event MON810, an event very similar to event Bt11. The comparative
amounts of Bt toxin in events 176 and MON810 are 7.1 micrograms and 0.9
micrograms Bt toxin/g fresh weight of pollen, respectively. Most data suggest
that pollen from event 176, compared with all the other Bt events, poses
the highest risk to monarch larvae, making it the best Bt event to use in
tests if the intended outcome is to kill monarch larvae in statistically
significant quantities. In the real world, the potential risks to monarch
populations from event 176 are minimal, because sales of 176 corn hybrids
in 1999 represented only approximately two percent of total corn.

BUTTERFLY LARVAE IN FIELD STUDIES September 11, 2001 PNAS (Proceedings of the
National Academy of Sciences)

Diane E. Stanley-Horn, Galen P. Dively, Richard L. Hellmich, Heather R.
Mattila, Mark K. Sears, Robyn Rose, Laura C. H. Jesse, John E. Losey,
John J. Obrycki, and Les Lewis.

Survival and growth of monarch larvae, Danaus plexippus (L.), after
exposure to Cry1Ab-expressing pollen from three Bacillus thuringiensis (Bt)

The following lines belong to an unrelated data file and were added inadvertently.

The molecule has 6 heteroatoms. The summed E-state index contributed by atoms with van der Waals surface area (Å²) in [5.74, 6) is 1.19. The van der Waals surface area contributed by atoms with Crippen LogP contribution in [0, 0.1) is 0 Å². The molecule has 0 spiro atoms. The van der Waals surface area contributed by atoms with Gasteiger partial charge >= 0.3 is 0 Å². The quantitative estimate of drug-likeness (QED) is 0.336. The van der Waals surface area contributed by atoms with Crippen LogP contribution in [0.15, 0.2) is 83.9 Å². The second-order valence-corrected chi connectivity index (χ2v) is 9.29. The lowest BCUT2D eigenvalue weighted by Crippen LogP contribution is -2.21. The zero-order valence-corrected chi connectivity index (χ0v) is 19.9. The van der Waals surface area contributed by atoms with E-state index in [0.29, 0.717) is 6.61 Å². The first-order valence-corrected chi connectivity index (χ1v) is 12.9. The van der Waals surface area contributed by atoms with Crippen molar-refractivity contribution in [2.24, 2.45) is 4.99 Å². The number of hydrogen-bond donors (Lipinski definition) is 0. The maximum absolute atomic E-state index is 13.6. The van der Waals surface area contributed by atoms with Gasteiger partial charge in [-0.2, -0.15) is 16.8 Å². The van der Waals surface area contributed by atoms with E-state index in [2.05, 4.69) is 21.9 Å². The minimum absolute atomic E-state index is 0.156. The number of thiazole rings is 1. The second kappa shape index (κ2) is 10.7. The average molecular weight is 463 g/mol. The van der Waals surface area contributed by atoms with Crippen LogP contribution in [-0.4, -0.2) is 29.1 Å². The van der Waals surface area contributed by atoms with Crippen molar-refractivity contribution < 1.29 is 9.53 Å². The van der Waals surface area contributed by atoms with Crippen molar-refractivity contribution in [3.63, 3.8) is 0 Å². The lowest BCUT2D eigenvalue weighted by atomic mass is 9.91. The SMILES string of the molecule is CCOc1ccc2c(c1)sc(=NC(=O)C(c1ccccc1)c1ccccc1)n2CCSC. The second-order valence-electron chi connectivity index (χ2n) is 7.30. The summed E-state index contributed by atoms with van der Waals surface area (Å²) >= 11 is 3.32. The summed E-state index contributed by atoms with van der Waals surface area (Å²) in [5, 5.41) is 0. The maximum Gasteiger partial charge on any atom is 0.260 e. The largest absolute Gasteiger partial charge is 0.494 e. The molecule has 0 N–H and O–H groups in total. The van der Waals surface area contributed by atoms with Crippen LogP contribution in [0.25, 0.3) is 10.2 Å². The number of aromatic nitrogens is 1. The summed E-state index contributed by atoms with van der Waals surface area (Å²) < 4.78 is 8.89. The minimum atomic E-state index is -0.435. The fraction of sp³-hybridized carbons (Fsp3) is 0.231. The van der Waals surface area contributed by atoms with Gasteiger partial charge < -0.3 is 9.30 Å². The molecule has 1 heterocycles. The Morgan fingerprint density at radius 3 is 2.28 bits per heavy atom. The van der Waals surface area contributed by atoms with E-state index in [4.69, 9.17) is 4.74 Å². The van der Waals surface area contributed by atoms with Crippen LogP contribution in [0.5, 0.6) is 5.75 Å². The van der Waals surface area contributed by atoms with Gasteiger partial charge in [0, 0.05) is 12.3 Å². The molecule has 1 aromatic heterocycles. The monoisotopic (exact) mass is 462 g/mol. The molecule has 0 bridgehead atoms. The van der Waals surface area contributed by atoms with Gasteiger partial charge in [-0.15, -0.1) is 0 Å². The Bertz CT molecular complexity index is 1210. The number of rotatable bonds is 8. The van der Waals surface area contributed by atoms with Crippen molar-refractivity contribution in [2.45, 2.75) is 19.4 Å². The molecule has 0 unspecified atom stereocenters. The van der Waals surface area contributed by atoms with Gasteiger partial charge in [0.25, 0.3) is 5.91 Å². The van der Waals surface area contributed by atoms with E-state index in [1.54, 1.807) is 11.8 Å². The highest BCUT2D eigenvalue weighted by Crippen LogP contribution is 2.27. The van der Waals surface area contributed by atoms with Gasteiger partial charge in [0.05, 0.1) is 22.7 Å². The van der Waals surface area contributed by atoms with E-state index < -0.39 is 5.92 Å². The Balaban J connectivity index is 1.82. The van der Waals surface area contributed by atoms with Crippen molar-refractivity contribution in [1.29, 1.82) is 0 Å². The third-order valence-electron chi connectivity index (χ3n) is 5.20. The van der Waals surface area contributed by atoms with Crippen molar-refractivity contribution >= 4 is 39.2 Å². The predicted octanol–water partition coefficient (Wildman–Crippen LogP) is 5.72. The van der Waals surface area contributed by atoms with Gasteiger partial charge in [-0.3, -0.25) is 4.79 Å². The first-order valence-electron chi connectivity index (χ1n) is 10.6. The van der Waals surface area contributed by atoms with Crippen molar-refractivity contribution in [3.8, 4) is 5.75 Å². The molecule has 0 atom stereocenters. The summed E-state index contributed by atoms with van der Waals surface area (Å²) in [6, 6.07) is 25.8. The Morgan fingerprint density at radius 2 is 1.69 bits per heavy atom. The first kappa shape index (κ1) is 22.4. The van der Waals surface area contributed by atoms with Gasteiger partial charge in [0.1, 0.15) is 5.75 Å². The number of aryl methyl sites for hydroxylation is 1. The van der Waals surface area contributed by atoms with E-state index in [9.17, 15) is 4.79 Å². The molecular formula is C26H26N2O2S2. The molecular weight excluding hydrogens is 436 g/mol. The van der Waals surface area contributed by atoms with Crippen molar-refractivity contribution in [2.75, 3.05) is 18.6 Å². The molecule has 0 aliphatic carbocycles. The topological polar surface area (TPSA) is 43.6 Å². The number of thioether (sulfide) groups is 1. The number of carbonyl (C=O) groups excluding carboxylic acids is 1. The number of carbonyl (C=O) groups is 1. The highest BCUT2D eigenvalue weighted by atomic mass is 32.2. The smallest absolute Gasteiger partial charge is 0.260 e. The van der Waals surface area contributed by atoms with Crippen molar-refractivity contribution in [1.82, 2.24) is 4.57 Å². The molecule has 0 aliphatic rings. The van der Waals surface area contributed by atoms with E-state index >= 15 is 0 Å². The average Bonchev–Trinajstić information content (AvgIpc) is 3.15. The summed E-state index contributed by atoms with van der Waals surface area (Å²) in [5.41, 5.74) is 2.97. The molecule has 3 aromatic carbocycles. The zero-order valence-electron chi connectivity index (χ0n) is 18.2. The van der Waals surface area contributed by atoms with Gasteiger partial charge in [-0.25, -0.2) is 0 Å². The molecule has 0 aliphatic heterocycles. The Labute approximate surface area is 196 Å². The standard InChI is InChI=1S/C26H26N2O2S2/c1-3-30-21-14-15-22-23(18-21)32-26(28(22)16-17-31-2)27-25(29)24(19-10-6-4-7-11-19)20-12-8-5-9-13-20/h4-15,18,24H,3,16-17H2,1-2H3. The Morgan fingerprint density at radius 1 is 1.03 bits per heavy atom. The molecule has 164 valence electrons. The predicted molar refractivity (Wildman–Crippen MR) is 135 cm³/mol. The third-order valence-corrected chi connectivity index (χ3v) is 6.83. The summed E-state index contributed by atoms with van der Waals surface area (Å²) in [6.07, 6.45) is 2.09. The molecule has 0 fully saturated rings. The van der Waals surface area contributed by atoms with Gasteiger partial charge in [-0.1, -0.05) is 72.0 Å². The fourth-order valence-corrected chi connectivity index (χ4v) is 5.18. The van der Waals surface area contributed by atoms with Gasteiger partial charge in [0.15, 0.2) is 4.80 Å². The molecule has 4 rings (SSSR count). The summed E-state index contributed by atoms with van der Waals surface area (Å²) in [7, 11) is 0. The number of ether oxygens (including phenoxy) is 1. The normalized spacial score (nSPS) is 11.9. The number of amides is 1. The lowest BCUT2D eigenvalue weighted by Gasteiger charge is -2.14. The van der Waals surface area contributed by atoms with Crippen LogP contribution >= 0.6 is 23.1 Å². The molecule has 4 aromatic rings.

corn (Zea mays L.) events differing in toxin expression or to the
insecticide, l-cyhalothrin, were examined in field studies. First instars
exposed to low doses (22 grains per cm 2) of event-176 pollen gained 18% less
weight than those exposed to Bt11 or Mon810 pollen after a 5-day exposure
period. Larvae exposed to 67 pollen grains per cm 2 on milkweed leaves
from within an event-176 field exhibited 60% lower survivorship and 42%
less weight gain compared with those exposed to leaves from outside the

In contrast, Bt11 pollen had no effect on growth to adulthood or
survival of first or third instars exposed for 5 days to =9155 and 97 pollen
grains per cm 2 , respectively. Similarly, no differences in larval
survivorship were observed after a 4-day exposure period to leaves with
504AD586 (within fields) or 18=AD22 (outside the field) pollen
grains per cm 2 collected from Bt11 and non-Bt sweet-corn fields.

However, survivorship and weight gain were drastically reduced in
non-Bt fields treated with l-cyhalothrin. The effects of Bt11 and Mon810
pollen on the survivorship of larvae feeding 14 to 22 days on milkweeds in
fields were negligible. Further studies should examine the lifetime and
reproductive impact of Bt11 and Mon810 pollen on monarchs after long-term
exposure to naturally deposited pollen.